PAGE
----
In what may be a widening probe into CDO deals, The Wall Street Journal reported this morning that the Justice Department is looking into investment bank Morgan Stanley ($) for designing CDOs the bank also bet against.
Many of the details of both the investigation and the deals themselves are unclear. But one interesting fact is that the CDOs were actually marketed and sold not by Morgan Stanley but by Citigroup and UBS. This leads to questions about whether Citigroup and UBS made the necessary disclosures about Morgan Stanley's involvement and interests, which were adverse to those of investors.
That's the same question that investment bank Goldman Sachs faces in a civil lawsuit brought by the Securities and Exchange Commission last month.
The SEC alleges that Goldman Sachs allowed a hedge fund called Paulson & Co. to help pick what went inside a CDO and bet against the same CDO, called Abacus, without disclosing Paulson's involvement to investors. The Journal also reported last month that the Justice Department is conducting its own criminal investigation of Goldman, though no criminal charges have been brought. (Goldman denies that it misled investors.)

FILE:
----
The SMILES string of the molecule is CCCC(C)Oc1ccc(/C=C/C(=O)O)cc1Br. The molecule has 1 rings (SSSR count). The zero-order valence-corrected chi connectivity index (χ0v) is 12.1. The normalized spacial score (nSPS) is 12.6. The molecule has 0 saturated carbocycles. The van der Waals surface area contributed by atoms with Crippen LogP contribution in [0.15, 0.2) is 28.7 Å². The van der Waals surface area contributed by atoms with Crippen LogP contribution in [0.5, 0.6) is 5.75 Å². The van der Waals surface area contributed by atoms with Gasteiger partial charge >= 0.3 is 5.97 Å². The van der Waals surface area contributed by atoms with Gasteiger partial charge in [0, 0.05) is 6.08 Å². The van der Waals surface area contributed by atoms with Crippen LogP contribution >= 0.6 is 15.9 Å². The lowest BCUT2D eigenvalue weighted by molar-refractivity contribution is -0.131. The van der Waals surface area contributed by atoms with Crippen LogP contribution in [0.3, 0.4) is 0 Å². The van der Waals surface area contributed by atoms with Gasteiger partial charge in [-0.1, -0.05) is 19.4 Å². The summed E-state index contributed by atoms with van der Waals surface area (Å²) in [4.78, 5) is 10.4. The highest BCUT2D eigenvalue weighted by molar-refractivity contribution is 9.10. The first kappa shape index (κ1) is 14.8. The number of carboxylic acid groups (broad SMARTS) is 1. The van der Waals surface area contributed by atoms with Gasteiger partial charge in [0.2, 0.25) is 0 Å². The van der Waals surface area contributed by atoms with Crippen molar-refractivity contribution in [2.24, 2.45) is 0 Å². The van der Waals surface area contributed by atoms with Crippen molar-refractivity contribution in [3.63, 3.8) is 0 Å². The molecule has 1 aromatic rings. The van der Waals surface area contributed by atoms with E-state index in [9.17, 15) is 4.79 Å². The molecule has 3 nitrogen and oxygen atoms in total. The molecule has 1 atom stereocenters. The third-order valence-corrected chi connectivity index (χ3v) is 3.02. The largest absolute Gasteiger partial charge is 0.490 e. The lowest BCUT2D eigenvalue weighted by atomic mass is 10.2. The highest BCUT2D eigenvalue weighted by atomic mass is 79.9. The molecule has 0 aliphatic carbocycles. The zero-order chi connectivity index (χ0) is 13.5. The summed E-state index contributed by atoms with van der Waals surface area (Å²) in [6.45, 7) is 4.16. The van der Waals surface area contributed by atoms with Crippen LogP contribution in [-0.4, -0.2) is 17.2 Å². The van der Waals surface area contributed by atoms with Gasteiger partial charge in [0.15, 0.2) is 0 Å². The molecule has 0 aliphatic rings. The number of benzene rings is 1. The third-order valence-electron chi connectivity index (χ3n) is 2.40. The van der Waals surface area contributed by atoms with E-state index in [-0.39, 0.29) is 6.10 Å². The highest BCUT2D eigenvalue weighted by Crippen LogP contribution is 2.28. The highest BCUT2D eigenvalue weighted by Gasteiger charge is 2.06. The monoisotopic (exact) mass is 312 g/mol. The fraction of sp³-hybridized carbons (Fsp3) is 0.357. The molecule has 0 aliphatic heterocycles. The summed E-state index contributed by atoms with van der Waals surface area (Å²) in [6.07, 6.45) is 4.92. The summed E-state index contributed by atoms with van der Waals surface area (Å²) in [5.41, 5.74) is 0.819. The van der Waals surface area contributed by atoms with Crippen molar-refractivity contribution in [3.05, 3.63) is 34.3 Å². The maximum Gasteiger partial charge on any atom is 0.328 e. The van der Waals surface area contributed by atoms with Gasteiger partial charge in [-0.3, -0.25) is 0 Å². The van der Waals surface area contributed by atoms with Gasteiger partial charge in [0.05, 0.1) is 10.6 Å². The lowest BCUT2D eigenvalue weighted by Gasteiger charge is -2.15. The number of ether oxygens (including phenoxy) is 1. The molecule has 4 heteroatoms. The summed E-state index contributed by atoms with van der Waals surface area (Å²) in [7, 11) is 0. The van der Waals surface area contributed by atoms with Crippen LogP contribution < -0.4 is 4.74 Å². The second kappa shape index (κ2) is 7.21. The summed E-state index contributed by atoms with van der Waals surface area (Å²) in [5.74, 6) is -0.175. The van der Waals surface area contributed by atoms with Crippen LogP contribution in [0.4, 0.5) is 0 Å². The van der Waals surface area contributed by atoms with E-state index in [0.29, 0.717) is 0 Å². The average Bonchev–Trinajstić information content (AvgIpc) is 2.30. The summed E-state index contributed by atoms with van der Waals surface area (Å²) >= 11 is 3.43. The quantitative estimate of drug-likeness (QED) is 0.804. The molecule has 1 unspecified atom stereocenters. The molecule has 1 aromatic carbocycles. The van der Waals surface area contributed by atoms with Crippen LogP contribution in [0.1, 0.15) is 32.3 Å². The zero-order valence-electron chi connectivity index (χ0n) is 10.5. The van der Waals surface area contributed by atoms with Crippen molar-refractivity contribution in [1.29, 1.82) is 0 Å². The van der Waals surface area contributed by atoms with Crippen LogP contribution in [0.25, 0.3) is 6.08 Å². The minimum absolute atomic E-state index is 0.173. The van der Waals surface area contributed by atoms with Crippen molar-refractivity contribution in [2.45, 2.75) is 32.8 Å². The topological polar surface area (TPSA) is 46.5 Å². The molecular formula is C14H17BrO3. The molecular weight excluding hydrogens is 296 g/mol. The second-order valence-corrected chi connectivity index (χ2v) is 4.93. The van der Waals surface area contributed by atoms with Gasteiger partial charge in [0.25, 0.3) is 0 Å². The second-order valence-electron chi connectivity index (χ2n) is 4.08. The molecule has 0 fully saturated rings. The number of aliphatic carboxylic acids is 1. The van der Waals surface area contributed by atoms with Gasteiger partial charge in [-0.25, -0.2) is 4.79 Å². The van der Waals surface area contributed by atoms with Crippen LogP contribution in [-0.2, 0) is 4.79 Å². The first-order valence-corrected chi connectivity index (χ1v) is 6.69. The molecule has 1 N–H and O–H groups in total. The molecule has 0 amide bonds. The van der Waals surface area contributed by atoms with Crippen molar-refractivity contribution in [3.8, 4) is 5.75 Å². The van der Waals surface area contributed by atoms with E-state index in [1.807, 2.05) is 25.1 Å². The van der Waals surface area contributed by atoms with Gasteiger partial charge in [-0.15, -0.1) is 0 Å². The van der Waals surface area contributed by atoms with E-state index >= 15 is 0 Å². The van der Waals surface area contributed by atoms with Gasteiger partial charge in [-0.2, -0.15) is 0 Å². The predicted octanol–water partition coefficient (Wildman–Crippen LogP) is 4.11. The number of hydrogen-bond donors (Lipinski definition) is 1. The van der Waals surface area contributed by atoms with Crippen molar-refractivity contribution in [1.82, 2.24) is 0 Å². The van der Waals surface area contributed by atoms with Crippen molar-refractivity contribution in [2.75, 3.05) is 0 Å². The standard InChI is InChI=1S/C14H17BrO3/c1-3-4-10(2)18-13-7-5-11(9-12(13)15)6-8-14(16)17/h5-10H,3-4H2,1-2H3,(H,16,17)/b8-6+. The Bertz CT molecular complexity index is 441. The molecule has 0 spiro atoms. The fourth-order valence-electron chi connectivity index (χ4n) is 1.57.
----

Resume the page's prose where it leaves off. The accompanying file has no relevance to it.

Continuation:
According to the Journal piece, Morgan Stanley was involved in two sets of CDO deals, created in 2006, one called Jackson and another called Buchanan. The CDOs were part of what traders called the "Dead Presidents" deals.
Citigroup and UBS each underwrote one of those deals. We've called both banks, but neither would comment on the record to us about the transactions.
An earlier Wall Street Journal piece indicated that in its marketing materials to investors, Citigroup did make some vague disclosures ($) about the Jackson CDO. From the Journal:
A marketing document for a synthetic CDO arranged by Citigroup Inc. called Jackson 2006 stated that the selection of mortgage securities for the deal "may have taken into account certain factors and interests that could be inconsistent with or adverse to the interests" of investors in the CDO.
Citi did not name Morgan Stanley in its disclosure. Goldman didn't name Paulson in its disclosures either, which Goldman has maintained was a "normal business practice."
The SEC's lawsuit indicates that the agency doesn't think Goldman's disclosures were sufficient. As for the disclosures made by Citi and UBS, it remains to be seen whether they will pass muster.
The SEC has been investigating Wall Street's mortgage-related CDO dealings since 2009, according to the Journal. Many of the investment banks' regulatory filings have said they're cooperating with the inquiries.
Morgan Stanley said in a statement that the company had "not been contacted by the Justice Department about the transactions being raised by The Wall Street Journal and we have no knowledge of a Justice Department investigation into these transactions."